Going public is shining an uncomfortable light on the business models of Uber and Lyft.
And, no, we’re not just talking about the ride-booking companies’ chronic struggles to make money.
Just as problematic is the mood of the millions of drivers that underpin the operations of these two superstar technology companies. And many are not happy – about arbitrary pay changes, long hours, lack of benefits and, most notably, their tenuous status as independent contractors.
Strikes and demonstrations in cities around the world last week suggest a troubled future for the two ride-hailing companies.
Both Uber and Lyft acknowledge the inherent tension between making money and keeping drivers happy. The conflict is highlighted as an evolving business risk in the companies’ recent filings for their initial public offerings.
Uber went public on Friday, six weeks after smaller rival Lyft.
Uber says that if it’s forced by law to reclassify drivers as employees instead of independent contractors, it “would require us to fundamentally change our business model, and consequently have an adverse effect on our business and financial condition.”
Likewise, Lyft said if the contractor status of drivers was challenged there may be “adverse business, financial, tax, legal and other consequences.”
Drivers often work exclusively for one of these companies. But they get none of the things most people associate with a normal job, including overtime pay, sick days, vacations or health and pension benefits. And they generally are not eligible for minimum wages, workers’ compensation or employment insurance.
Fares are calculated by algorithms that are unseen to them, and constantly changing.
Perhaps unsurprisingly, both companies say they are already the target of numerous legal challenges in multiple jurisdictions over the job status of their drivers. Earlier this year, Uber settled a US$20-million class-action lawsuit with drivers in California and Massachusetts over the issue. An additional 60,000 claims remain unresolved.
And the legal environment is not trending in Uber and Lyft’s favour. Recent court decisions in California, Britain, France and elsewhere are redefining the legal status of certain gig-economy workers by recognizing more of them as employees rather than contractors. Elsewhere, regulators are getting out in front of the courts with more driver-friendly rules.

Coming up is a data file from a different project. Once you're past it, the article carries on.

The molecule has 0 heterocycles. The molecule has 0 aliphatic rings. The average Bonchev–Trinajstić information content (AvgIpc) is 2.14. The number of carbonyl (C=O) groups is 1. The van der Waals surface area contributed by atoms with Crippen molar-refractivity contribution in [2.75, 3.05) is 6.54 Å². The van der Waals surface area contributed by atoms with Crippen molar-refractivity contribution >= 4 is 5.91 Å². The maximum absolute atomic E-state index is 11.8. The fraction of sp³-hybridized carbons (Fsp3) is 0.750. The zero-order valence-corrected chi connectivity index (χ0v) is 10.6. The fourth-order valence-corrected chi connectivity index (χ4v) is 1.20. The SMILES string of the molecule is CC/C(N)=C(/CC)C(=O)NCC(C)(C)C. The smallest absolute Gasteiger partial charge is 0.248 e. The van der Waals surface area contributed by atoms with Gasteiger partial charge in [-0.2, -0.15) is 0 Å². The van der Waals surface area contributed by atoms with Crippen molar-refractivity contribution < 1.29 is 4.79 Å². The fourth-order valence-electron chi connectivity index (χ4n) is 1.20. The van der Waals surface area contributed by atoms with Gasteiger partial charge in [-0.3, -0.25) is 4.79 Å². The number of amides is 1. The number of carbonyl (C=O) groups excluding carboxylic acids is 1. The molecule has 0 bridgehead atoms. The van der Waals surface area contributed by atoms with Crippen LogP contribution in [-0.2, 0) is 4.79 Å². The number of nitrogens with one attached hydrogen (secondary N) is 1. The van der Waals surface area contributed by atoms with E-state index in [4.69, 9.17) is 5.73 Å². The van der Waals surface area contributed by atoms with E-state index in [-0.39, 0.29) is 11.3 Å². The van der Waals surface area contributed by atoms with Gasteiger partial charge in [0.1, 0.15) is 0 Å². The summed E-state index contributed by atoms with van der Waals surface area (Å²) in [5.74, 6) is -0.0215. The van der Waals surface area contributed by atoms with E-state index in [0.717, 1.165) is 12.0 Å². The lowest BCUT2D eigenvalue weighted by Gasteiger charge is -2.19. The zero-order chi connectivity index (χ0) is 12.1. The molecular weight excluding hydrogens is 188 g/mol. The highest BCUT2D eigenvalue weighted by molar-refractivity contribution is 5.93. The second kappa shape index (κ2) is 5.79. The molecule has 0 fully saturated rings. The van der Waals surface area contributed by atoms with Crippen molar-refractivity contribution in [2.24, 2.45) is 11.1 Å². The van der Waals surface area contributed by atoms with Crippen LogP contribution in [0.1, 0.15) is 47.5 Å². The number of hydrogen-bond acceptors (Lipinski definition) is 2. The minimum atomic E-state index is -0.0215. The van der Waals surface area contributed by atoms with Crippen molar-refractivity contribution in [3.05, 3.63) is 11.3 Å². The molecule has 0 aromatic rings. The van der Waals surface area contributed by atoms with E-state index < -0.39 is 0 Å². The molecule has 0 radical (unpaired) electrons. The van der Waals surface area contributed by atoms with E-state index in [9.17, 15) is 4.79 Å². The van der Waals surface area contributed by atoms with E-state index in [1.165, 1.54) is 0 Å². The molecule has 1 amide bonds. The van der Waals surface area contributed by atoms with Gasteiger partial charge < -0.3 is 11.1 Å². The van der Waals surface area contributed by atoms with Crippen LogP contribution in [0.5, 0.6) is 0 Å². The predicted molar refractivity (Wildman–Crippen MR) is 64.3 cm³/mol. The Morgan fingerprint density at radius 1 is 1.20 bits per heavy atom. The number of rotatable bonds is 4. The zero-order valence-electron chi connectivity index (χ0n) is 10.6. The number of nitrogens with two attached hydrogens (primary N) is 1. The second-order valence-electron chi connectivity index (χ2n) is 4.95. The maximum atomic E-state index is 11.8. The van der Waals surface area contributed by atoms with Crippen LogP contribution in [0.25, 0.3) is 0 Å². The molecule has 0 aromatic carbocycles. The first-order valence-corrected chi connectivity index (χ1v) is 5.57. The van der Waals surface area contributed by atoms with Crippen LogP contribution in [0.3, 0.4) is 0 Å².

Lyft said it is “regularly” the target of lawsuits, claims and government actions challenging the classification of drivers as independent contractors.
Lyft and Uber have become wildly popular with users. Part of that appeal is because their easy-to-use apps allow customers to easily book, pay for and track rides on their smartphones.
But it’s also because these services are typically less expensive than taxis, which operate in a higher-cost, more regulated environment.
Here’s the existential challenge for Uber and Lyft: They’re losing a lot of money now in a largely unregulated world. If the laws change, and drivers become employees, it’s hard to imagine either company will ever make big profits.
Lyft lost US$1.1-billion in the first quarter of this year. That’s on top of a US$911-million loss in 2018 on revenue of US$2.2-billion. Uber had a large operating loss last year, but managed to post a profit of US$997-million on revenue of US$11.3-billion thanks to one-time gains from asset sales.
Neither company has ever made money on its core business. Not even close.
For a peek at the future, Uber and Lyft might want to consider the experience of Montreal’s Téo Taxi, which ceased operations in January amid mounting losses. Billed as a socially responsible rival to Uber, the company treated its roughly 460 drivers as employees. They earned hourly wages, worked a set number of hours per week, and received benefits and vacation time.
And the business failed.
In spite of all this, investors apparently see a lot of potential. Uber went public last week at US$45 a share, putting the company’s stock-market value at more than US$82-billion, though it closed down 7.6 per cent on Friday. Lyft has a market value of nearly $16-billion, although that’s 20 per cent lower than its IPO price.
Investors would be wise to look carefully at what’s under the hood – and who’s behind the wheel – before they hitch a ride with either company.
Until Uber and Lyft can show they can thrive on the strength of their technology, rather than on the backs of drivers, their business models will remain shaky.